Reaching Out Through The Written Word

Reaching Out Through The Written Word
By Natalie Goodale
Staff writer, The Bedford Minuteman

Words, style, grammar and language are important, but they don’t seem quite as significant as impact to Bedford writer Mindy Pollack. She wants to make a difference.

Pollack has had some bumps in her life, and she knows there are so many others out there who have driven over those same bumps. Through her writing, she empathizes with readers by sharing her own experiences, and in turn, she helps them.

So far, Pollack published two essays in “Chicken Soup for the Soul,” and she is grateful that she can reach people with her words.

“It’s very rewarding to have my work in a book that can really affect other people,” she said. “By peeking into my life, almost like a voyeur, people can get a better understanding of the issues in their own lives.”

When she began working on her first serious novel, she received a taste of her own medicine. She came upon something in her story that gave her a realization, just as readers would soon be impacted by her pieces in “Chicken Soup for the Soul.”

“In my novel, the character who worked in public relations got angry at her work. She said, `I’m tired of promoting other people’s identity. I want to promote my own!'” Pollack said. “I realized that was me – I didn’t want to be writing anymore for other people. I wanted to focus on the kind of writing inside me, not the kind you get paid for at a regular job.”

Pollack phased herself out of public relations and now considers herself a freelance and creative writer. One of her first creative pieces she did was a humorous essay on turning 40. Eventually she got herself a column in The Bedford Minuteman called “Personally Speaking.” Then came the essays in “Chicken Soup for the Soul.”
Pollack remembers when she was eight years old and drafted a few chapters of a novel she wanted to write. Now, the signs seem so clear – she was destined to write. After receiving a bachelor of arts degree in magazine journalism, she realized it is a difficult field to break into.

She found a job as a news writer in a public relations office, and stayed with public relations for more than 20 years, earning her master’s degree in public relations. She even owned her own public relations firm for eight years. But she would always try to write creatively on the side.

“I tried to get things published through the years,” she said. “Articles for newspapers, humorous articles.”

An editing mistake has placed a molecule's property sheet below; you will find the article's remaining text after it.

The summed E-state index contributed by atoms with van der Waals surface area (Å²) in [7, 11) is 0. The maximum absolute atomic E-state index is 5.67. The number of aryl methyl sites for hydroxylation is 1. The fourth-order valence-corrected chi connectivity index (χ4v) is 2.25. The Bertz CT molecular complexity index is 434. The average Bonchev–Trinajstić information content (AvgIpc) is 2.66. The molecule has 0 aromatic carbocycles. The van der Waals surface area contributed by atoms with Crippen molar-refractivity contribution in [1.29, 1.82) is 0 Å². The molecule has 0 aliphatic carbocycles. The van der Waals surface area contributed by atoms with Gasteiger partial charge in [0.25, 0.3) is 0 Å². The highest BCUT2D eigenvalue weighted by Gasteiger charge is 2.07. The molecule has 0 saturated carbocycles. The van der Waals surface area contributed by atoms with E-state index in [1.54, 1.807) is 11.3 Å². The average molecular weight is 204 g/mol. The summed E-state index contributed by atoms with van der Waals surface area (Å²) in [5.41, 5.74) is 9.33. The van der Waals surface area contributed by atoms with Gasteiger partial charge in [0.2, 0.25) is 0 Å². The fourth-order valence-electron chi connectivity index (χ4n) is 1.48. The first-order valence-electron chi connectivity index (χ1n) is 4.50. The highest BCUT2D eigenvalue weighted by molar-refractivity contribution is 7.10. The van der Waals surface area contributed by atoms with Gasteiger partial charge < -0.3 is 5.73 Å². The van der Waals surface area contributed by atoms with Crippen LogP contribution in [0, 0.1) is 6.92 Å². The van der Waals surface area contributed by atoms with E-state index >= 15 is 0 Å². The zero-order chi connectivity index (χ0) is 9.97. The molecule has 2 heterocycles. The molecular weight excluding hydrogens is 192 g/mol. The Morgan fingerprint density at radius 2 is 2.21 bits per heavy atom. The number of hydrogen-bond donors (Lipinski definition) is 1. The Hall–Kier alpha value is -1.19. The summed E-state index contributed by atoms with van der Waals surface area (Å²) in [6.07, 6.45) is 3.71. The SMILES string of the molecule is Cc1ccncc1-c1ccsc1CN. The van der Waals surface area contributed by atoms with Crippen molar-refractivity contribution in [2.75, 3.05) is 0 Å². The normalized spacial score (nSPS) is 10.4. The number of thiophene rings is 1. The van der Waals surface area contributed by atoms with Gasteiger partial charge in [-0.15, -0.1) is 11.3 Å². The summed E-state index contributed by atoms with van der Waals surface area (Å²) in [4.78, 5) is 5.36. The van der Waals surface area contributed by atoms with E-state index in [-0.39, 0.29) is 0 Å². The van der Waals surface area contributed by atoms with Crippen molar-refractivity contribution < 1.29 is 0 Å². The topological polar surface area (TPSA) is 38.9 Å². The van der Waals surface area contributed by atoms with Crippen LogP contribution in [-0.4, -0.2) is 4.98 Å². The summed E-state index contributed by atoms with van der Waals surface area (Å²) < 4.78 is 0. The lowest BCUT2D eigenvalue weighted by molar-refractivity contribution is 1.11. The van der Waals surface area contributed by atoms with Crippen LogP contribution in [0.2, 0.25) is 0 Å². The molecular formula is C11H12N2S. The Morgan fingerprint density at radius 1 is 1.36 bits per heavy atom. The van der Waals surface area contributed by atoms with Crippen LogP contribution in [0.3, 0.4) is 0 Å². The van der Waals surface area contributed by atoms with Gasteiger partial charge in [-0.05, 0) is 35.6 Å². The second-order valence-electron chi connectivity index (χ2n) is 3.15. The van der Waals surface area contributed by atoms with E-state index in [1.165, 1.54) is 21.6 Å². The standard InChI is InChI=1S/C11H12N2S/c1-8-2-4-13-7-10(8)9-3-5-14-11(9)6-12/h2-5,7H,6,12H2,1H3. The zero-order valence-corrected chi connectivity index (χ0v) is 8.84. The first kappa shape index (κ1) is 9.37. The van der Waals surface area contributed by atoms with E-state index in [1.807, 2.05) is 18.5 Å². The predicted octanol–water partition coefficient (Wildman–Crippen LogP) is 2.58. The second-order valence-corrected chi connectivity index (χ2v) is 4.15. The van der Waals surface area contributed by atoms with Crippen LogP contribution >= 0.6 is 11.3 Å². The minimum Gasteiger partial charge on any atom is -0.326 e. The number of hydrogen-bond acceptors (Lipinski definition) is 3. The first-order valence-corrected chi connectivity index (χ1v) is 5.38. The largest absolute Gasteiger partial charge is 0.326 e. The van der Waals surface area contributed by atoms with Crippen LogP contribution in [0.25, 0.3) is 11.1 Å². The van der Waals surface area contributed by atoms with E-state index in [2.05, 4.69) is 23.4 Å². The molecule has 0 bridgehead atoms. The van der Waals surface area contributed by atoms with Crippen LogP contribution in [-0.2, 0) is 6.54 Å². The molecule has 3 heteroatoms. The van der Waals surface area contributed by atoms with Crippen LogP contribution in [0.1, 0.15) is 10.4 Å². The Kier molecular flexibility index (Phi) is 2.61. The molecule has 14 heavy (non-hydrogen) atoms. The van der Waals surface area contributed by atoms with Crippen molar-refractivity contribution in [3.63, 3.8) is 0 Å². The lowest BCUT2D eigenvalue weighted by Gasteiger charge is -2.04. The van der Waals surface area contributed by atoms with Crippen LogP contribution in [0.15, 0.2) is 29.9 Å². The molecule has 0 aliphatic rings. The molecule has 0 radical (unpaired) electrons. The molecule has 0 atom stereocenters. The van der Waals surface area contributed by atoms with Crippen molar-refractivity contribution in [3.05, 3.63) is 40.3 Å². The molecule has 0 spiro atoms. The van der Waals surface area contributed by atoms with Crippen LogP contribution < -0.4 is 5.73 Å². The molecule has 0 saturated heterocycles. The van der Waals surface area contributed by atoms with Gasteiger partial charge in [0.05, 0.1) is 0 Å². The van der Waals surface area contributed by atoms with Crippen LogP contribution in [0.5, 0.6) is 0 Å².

“When my daughter was only six months old, my husband left,” Pollack said. “My piece in ‘Chicken Soup for the Unsinkable Soul’ was about that. I wrote to show people you could recover from such a trauma. Three women contacted me after reading the piece and said it gave them hope. They said it helped them move on in their lives, and they are forever grateful.”

Pollack said when you can write something that changes or impacts people’s lives for the better, it is a wonderful feeling.

Currently, she is searching for an agent to promote her 230-page memoir she recently finished. The memoir originally focused on another traumatic event for her – a breast biopsy.

“What the book became was an extension of my column – a series of humorous and intense stories about what happened in my life while I was waiting to find out if I had cancer or not,” she said. Finally, after another biopsy and more waiting, Pollack found out she did not have cancer. But in the meantime, she learned to look at life differently.

“The process of going through it all leaves you wondering – is my life where I want it to be? Don’t wait until you think you have cancer to make some changes you want to make,” she said. “Live with humor and find a way to get through it and everything will be OK.”

Now Pollack writes several pieces a year for the Home section of The Boston Globe; her articles are titled “At Home With…”

“I feel really grateful that this job allows me to meet some wonderful people who I would never otherwise be able to meet,” she said. Pollack has interviewed many people in their homes, including Nancy Kerrigan, Alan Dershowitz, and Arthur Golden. Soon she will be doing a piece on Travis Roy, the Boston University hockey player who got injured in his first hockey game at the school.

Pollack wants to finish that serious novel she started to work on a few years ago; she said she left her main character in the middle of a nervous breakdown in Maine. She writes at home with the company of her two cocker spaniels, Gilligan and Skipper. She lives with her husband and two daughters.

“When you write fiction, the characters seem to take you places you don’t even know they are going,” she said. “It sounds spooky, and it is – you’re having an experience outside yourself.”

Pollack, who is also one of the co-founders of the Bedford Center for the Arts, describes herself as having both an introspective side and a humorous side, and she said her writing is very personal. “My writing hits a nerve in people if I get it right, and that, for me, is what writing is all about.”

This article appeared in The Bedford Minuteman in August, 2003.